Fall is a time when homeowners consider making upgrades to their heating system. If you’ve got a furnace that’s over 15 years old and you’re concerned about it making it through the coming winter, fall gives you a chance to arrange an appointment with our team to look at your options for a heating replacement.
One of those options is a heat pump. You may already know a bit about heat pumps, but we want to share with you why heat pumps have started to make news and jumped to the top of many people’s heating system lists. Using a heat pump in Charleston, SC isn’t the ideal choice for all homes, but if it’s right for your home, we want you to know about it!
The Two-in-One HVAC System
The simple definition of a heat pump: a refrigerant-based system that can operate as both a cooling system and a heating system.
You might see the word refrigerant in there and wonder how in the world a heat pump can deliver both cooling and warmth to a house. You’re used to hearing about refrigerants when talking about an air conditioner or a refrigerator.
But refrigerant is “something that gets cold.” It’s actually a heat transfer medium: it moves heat from one place to another, so it can both take heat away to lower temperatures or bring heat in to raise temperatures.
Let’s look at a standard air conditioner for comparison because a heat pump is extremely similar to an AC in how it runs. An air conditioner circulates refrigerant between a set of indoor and outdoor coils. Cold refrigerant in the indoor coil draws heat from the inside air to cool it down. That heat has to go somewhere! Refrigerant releases it to the outside air through the outdoor coil.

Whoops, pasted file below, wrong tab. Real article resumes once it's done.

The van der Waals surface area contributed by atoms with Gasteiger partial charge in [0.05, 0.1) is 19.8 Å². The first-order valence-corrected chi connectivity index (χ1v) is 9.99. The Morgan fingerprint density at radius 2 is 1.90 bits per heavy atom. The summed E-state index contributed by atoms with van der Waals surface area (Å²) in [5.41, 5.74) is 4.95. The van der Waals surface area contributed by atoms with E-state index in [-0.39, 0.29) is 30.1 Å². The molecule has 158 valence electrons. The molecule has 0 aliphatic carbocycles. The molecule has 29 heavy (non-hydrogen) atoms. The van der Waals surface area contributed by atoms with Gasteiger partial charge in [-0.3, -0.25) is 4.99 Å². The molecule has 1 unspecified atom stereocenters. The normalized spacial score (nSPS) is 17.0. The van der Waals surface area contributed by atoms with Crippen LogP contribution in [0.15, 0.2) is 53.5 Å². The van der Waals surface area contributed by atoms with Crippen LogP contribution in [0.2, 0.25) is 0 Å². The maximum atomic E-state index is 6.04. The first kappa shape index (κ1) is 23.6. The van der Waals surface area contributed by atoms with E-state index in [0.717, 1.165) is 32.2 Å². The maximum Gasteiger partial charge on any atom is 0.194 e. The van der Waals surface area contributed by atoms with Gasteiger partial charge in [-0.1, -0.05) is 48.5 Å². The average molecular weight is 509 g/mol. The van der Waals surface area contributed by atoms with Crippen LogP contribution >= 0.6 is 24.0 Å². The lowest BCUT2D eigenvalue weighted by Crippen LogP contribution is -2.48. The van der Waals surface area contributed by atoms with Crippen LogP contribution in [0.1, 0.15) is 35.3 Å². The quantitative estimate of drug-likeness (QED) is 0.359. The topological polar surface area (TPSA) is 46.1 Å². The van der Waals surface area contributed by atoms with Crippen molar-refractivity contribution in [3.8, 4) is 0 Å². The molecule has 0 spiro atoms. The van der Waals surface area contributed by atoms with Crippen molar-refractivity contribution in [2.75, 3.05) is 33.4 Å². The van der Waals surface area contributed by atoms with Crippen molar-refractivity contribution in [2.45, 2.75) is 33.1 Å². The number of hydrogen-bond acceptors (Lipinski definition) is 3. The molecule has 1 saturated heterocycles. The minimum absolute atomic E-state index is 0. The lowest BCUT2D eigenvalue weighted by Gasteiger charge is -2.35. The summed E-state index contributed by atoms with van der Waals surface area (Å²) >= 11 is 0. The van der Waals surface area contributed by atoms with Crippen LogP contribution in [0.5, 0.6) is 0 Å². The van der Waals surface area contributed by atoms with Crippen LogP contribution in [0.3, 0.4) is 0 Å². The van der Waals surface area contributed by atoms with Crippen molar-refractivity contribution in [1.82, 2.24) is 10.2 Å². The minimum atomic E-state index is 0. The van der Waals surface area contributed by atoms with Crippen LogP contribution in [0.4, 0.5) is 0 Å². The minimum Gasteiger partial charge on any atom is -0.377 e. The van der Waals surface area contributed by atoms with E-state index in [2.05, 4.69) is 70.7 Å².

A heat pump works the same way as an AC in cooling mode. But when it switches into heating mode, it reverses the direction the refrigerant moves so that the refrigerant now draws heat from the outside and brings it inside. The two coils switch their jobs.
Where Is the Outdoor Heating Coming From?
We know the question you want to ask is, “Where is the heat pump getting its heat when the only time it will need to run in heating mode is when it’s cold outside?” We’ll admit this does sound odd. However, there’s always some heat energy in the air, no matter how low the temperature is.
Heat pumps are designed to effectively absorb heat although they tend to work more efficiently in milder winters. Thankfully, that’s the kind we have here! You won’t have to worry that your heat pump won’t be able to warm up your home during winter.
Is a Heat Pump Right for You?
It might be! If you live in an all-electric house, a heat pump can make a great substitute for an AC/electric furnace combination. Heat pumps use much less electricity than electric furnaces, and you can substantially reduce your electric costs. Our team is happy to help you find the right type of HVAC system to keep your home comfortable all year round.
Reach out to Carolina Climate Control to learn more about your heating options. The Moose Is Loose in Your Neighborhood!